Originally written in 1998 I figured it was time to take a fresh look at it.
In full length resizing, we all know the role that case lube plays, right? It keeps your cases from sticking in the die and therefore controls blood pressure.
On bottleneck cases, the die, if adjusted according to manufacturer directions, will “move the shoulder back.” This die setting is intended to put your brass to within SAAMI specs so that it chambers easily and maintains an acceptable amount of headspace for the average rifle.
if intended for a single rifle, the shoulder should only be moved a couple of
thousandths and that’s it. This saves wear and tear on cases and improves
accuracy. This can be accomplished by adjusting the die upwards half a turn or
use RCBS “Case Slick” spray for case lubrication. I like the pump better than aerosol because spray volume is easier to control.
I know that over the years, because of “the little things”, my groups have shrunk tremendously, even in calibers that are not notorious for accuracy,
If I had no Precision Mic, or other means of checking “base to datum line” measurements, I would simply do my best to lube each case as nearly the same as possible, regardless of the lube that I use. Further, the case that you initially use to adjust the die should be wiped off and re-lubed between die adjustments. This will help insure that you use the same pattern of lubing when you’re set to go with a batch of cases.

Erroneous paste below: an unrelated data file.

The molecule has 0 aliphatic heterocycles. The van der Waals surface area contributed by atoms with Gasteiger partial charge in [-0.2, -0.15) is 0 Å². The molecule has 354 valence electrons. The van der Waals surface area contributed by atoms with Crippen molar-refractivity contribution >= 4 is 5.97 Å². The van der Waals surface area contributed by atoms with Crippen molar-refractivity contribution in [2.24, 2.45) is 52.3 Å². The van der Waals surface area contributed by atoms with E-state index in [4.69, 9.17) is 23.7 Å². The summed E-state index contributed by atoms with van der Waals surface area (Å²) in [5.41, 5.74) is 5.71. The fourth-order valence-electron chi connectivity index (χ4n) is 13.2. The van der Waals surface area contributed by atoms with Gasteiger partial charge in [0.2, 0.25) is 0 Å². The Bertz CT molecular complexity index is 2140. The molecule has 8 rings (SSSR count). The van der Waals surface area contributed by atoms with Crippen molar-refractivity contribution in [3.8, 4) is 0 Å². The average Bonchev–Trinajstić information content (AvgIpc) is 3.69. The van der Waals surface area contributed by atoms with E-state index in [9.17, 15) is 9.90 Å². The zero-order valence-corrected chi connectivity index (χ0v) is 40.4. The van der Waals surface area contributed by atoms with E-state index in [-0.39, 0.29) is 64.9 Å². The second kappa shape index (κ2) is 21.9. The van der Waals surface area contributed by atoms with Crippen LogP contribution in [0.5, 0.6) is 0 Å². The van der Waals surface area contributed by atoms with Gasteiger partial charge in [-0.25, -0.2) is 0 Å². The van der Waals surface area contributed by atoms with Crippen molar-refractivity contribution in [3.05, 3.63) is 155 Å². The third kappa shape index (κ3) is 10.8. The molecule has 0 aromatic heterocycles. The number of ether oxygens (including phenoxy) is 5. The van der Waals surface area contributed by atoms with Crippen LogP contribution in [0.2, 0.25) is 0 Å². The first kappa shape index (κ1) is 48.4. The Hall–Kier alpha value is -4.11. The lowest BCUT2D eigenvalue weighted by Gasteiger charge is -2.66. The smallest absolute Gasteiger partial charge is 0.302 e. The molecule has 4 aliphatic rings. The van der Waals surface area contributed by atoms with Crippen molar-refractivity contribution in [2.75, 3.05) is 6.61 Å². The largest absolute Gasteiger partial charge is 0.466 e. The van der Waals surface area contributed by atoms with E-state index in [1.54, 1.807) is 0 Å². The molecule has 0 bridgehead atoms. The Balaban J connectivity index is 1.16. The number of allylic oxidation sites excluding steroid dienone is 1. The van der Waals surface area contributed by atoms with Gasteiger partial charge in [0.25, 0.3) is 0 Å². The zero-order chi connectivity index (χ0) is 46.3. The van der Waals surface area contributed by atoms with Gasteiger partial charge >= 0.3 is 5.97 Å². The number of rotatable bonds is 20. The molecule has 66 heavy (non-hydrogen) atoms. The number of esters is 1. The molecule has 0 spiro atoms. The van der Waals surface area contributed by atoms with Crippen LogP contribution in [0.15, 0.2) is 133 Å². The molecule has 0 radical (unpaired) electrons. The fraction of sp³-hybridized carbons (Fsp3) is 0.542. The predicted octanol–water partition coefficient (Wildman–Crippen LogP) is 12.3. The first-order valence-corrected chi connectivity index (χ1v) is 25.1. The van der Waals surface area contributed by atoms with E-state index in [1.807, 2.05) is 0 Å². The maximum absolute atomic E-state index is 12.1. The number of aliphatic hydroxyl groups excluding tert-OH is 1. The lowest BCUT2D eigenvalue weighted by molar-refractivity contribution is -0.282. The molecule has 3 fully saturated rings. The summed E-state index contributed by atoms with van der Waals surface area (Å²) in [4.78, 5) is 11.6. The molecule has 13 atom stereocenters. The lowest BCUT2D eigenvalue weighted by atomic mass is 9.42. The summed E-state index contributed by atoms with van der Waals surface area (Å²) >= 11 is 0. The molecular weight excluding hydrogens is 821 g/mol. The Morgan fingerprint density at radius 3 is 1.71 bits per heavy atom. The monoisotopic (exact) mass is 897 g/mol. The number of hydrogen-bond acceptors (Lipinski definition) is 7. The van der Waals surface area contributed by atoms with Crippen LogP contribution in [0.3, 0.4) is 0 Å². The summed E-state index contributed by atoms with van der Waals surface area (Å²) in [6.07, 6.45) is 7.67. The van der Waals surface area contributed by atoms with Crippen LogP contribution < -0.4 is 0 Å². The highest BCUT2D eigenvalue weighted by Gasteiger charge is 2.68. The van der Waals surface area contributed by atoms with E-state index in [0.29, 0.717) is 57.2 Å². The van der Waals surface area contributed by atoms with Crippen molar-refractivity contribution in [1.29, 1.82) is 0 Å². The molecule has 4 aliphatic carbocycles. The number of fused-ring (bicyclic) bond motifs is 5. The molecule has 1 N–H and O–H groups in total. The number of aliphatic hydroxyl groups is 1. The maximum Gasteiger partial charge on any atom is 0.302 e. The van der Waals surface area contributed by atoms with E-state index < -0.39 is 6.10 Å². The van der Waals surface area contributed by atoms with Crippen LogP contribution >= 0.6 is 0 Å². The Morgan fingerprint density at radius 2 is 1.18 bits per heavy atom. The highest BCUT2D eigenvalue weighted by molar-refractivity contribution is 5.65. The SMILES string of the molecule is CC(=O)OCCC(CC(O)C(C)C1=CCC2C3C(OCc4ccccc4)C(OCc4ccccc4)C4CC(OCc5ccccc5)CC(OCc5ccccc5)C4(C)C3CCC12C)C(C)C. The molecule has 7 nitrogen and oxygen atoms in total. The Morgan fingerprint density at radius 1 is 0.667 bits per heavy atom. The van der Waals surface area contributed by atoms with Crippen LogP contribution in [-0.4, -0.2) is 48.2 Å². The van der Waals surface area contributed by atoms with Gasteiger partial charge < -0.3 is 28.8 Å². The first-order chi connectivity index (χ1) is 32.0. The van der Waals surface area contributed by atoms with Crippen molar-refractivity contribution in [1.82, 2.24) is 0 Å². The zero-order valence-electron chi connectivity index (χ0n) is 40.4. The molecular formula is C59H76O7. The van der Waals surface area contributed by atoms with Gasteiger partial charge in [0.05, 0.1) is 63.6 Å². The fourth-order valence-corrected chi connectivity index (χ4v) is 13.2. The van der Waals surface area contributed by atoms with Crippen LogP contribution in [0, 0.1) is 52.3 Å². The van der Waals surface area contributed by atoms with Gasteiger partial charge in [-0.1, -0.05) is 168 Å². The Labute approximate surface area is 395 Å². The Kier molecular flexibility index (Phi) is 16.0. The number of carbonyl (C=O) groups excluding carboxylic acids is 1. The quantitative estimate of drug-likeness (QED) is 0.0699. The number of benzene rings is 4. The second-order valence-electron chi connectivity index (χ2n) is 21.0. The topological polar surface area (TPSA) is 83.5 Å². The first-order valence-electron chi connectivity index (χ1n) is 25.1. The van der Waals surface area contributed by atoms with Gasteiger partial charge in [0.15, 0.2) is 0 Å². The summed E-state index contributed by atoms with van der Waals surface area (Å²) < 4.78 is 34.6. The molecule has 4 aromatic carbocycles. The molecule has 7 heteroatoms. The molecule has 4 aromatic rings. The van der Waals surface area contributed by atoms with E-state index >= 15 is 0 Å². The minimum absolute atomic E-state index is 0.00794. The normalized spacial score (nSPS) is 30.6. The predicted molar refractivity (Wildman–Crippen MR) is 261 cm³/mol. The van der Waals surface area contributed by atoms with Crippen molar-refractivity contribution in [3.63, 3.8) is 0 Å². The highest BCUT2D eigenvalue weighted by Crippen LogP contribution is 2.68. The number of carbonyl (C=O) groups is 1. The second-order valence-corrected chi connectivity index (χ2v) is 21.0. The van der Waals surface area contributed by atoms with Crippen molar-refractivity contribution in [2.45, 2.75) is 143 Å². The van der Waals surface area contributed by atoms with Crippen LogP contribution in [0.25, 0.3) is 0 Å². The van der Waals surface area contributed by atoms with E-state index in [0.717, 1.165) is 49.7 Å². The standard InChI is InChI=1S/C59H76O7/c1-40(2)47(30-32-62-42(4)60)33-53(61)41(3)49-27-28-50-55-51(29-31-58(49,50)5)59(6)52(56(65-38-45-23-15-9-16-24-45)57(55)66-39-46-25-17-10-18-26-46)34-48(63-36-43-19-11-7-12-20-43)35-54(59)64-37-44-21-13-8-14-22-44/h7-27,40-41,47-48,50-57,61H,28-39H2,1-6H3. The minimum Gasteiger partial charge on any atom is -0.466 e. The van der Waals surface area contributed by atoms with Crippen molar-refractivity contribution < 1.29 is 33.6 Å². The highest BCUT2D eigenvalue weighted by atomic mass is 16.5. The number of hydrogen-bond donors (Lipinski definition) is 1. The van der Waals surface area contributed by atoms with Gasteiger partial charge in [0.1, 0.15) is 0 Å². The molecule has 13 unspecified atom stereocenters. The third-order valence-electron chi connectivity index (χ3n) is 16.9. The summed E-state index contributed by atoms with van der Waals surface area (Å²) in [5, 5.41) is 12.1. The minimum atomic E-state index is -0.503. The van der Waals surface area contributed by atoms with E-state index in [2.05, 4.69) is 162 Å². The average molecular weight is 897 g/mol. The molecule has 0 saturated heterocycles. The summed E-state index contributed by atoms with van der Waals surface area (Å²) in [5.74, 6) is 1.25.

1. Adjust die to nearly touch the shell holder
2. Back die out quarter turn and lock it down
3. I square the die in the press by placing steel stock (even a second shell holder flipped upside down (Lee Autoprime shell holders work great)) between the shell holder and die and apply pressure to the press handle while tightening the lock nut. Yes- each time.
4. Lube case and size
5. Wipe case off and chamber the empty case
6. If force is required to close the bolt, turn the die in slightly
7. Repeat steps 3 through 6
8. When force is no longer required, lubricate a batch of empties using care to insure consistency, and get started
Last Modified: January 3, 2012